Analysis of genetic and phenotypic heterogeneity in juvenile polyposis.
Woodford-Richens K., Bevan S., Churchman M., Dowling B., Jones D., Norbury CG., Hodgson SV., Desai D., Neale K., Phillips RK., Young J., Leggett B., Dunlop M., Rozen P., Eng C., Markie D., Rodriguez-Bigas MA., Sheridan E., Iwama T., Eccles D., Smith GT., Kim JC., Kim KM., Sampson JR., Evans G., Tejpar S., Bodmer WF., Tomlinson IP., Houlston RS.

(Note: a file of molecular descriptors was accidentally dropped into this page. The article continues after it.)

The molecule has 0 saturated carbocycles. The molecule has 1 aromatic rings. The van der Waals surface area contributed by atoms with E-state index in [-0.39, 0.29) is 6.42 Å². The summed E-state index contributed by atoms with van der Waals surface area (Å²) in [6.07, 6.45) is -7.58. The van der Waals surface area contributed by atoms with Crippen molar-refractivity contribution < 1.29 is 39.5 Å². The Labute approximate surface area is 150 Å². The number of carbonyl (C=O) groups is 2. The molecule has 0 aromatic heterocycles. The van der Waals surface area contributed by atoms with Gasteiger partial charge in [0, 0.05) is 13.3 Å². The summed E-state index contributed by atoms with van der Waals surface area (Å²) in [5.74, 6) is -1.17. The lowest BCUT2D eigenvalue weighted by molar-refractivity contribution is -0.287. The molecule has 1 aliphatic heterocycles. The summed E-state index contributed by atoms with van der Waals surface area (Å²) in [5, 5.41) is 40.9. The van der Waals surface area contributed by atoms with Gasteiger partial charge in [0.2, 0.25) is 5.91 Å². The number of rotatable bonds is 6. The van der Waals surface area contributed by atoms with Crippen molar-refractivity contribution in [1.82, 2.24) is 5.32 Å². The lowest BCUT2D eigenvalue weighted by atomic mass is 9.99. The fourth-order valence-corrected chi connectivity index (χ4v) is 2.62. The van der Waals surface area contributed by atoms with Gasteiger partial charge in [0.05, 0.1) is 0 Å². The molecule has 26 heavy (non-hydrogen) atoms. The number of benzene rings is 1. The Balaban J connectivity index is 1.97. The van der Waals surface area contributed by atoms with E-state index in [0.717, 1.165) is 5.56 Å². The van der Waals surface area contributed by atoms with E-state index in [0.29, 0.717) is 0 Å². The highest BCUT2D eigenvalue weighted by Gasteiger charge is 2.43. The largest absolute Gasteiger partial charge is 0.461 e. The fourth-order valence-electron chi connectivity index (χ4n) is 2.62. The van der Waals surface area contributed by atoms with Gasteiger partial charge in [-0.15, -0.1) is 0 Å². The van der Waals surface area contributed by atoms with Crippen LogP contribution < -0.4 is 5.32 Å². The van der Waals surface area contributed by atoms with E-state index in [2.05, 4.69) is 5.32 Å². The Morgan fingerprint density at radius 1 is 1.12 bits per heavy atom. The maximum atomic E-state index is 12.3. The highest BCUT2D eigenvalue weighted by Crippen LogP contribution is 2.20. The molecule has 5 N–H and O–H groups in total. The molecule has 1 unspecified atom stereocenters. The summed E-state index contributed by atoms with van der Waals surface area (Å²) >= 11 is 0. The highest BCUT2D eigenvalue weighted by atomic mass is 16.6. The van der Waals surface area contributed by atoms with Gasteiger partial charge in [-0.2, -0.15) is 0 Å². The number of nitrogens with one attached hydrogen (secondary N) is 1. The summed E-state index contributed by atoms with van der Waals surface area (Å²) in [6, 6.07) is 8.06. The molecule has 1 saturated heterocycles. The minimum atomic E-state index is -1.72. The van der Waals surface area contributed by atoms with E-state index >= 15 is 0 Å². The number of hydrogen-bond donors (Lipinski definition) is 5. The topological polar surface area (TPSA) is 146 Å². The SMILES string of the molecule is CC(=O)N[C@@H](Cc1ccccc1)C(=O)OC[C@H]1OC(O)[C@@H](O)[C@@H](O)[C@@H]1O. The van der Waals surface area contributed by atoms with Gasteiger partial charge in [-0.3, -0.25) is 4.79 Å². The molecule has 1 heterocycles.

BACKGROUND: Juvenile polyposis syndrome (JPS) is characterised by gastrointestinal (GI) hamartomatous polyposis and an increased risk of GI malignancy. Juvenile polyps also occur in the Cowden (CS), Bannayan-Ruvalcaba-Riley (BRRS) and Gorlin (GS) syndromes. Diagnosing JPS can be problematic because it relies on exclusion of CS, BRRS, and GS. Germline mutations in the PTCH, PTEN and DPC4 (SMAD4) genes can cause GS, CS/BRRS, and JPS, respectively. AIMS: To examine the contribution of mutations in PTCH, PTEN, and DPC4 (SMAD4) to JPS. METHODS: Forty seven individuals from 15 families and nine apparently sporadic cases with JPS were screened for germline mutations in DPC4, PTEN, and PTCH. RESULTS: No patient had a mutation in PTEN or PTCH. Five different germline mutations were detected in DPC4; three of these were deletions, one a single base substitution creating a stop codon, and one a missense change. None of these patients had distinguishing clinical features. CONCLUSIONS: Mutations in PTEN and PTCH are unlikely to cause juvenile polyposis in the absence of clinical features indicative of CS, BRRS, or GS. A proportion of JPS patients harbour DPC4 mutations (21% in this study) but there remains uncharacterized genetic heterogeneity in JPS.